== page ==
An Interview with Karen Weigert

Chicago's Chief Sustainability Officer



Karen Weigert serves as chief sustainability officer for the city of Chicago. Appointed in 2011, she guides the city’s sustainability strategy and implementation to bring about innovative and practical solutions. The graduate of the University of Notre Dame and Harvard Business School is helping accelerate and build on Chicago’s great heritage as a sustainable city as well as helping Mayor Rahm Emanuel to achieve his goal of making Chicago the greenest city in the world.

What in your background do you feel has most prepared you for your present role?

It is all about finding practical solutions with real benefits. Sustainability is central to opportunities in neighborhoods, businesses, homes and governments. Specifically, I find that my history of working closely with people and focusing on prioritization, communication and creating value propositions—how all participants will benefit—helps me in all that I do now.

As an example, prioritizing and communicating played a large part in my work as producer and writer for the documentary film, Carbon Nation, which addressed solutions to climate change. After months of talking with hundreds of people to find stories to use in the film, we had to select the best ones and prioritize them.

It’s impossible to do everything, and partnerships are central to results. So it’s essential to determine the important things I can do, communicate them and make sure there is a big team involved, not just one or two people.

How important do you think active listening skills are in your job?

Active listening on multiple levels is an important skill that matters, especially when I need to not only listen for what the challenges are, but also for solutions—who has a piece of an answer we can facilitate, what people care about, who is doing similar work that we can help by facilitating connections and what are the big ideas that the city can be a partner on.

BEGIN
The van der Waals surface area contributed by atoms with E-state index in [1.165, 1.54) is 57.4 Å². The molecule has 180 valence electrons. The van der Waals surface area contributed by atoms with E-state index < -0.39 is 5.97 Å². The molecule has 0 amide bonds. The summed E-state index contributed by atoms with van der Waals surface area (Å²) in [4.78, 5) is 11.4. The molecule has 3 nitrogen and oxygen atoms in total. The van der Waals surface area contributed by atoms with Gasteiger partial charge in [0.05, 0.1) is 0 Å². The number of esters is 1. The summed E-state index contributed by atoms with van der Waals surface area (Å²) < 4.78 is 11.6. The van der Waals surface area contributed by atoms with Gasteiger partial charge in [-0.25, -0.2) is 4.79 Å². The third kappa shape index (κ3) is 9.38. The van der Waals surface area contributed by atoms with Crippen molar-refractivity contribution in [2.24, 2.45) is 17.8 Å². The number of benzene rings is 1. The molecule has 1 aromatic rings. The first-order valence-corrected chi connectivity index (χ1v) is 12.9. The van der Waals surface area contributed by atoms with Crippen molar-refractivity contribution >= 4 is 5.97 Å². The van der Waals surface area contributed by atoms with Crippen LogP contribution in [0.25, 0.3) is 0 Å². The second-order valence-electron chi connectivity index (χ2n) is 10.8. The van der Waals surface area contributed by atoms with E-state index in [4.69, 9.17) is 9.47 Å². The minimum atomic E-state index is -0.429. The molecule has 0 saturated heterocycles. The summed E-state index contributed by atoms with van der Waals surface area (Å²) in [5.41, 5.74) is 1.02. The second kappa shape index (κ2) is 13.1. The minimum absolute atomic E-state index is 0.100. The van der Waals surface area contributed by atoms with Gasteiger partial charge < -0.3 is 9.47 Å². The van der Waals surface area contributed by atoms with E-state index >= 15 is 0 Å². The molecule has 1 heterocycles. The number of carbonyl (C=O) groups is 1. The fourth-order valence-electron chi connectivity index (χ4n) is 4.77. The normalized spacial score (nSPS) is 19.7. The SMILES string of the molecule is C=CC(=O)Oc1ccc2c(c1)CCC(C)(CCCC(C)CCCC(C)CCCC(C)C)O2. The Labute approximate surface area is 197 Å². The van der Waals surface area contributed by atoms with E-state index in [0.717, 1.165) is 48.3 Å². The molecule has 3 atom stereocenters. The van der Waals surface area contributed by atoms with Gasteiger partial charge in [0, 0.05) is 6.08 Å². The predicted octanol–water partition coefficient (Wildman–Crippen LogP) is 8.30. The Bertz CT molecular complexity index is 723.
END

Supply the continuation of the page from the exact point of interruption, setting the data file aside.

What kinds of interactions around sustainability do you encourage between Chicago residents and the mayor’s office?

Sustainability is a huge factor in the context of what we consider Chicago’s great quality of life—being able to walk easily around our neighborhoods, enjoying our parks, convenient access to the CTA, not having to own a car and yet being able to get around town, and other aspects. It’s also part of many different jobs, which means that we want to make sure that Chicago continues to be strong in industries that are growing.

To invite more interaction on solutions that continue to improve our quality of life, we launched a sustainability Twitter feed early in 2012 (@SustainChicago). This was meant to actively communicate with people wherever they are, rather than requiring them to come to city hall to engage us. We love that Chicagoans use it to tell us what they think.

Other ways that we encourage interaction and feedback are our informative monthly Chicago Sustainability E-News and presentations to different groups. We feel that it is important to be in front of residents so we can hear about their interests and the solutions they are creating, so that we can find ways to partner and implement their solutions in other parts of the city.

I love that Chicagoans do remarkable things for the city they love—not just in the present, but also in generations past. For instance, more than 150 years ago, foresighted residents insured that our 26 miles of public lakefront were protected—we now have 24 free public beaches along this beautiful lakefront These amenities are part of the city’s heritage because residents came together to create small solutions in their individual neighborhoods that were an overall boost for the entire community.

Do you have a large staff to help your carry out the Sustainable Chicago 2015 agenda?

The mayor is leading this effort. While there is a small team in the mayor’s office that focuses solely on sustainability, we are fortunate to have talented leaders throughout the departments and sister agencies who deliver sustainability as a part of everything they do. Some good examples of this are that Streets and Sanitation is expanding recycling, Fleet and Facility Management is accelerating energy efficiency in our buildings and Transportation is adding permeability to street surfaces and new bike lanes, and Water Management is driving water conservation through new infrastructure and a meter program. There are examples like this throughout the city.

This mindset is also evident in Chicago’s neighborhoods, where residents come together on a grassroots level to accomplish sustainable projects. Last year, a local nonprofit attempted to catalogue all the sustainable activities around the city. Their project turned up as many as 900 things that were being done in all 77 community areas of the city. This is a wonderful example of what makes Chicago the remarkable city that it is.


For a complete explanation of Sustainable Chicago 2015, visit CityOfChicago.org.

Linda Sechrist is a senior staff writer for Natural Awakenings. Find other articles about sustainability at her website, ItsAllAboutWe.com.

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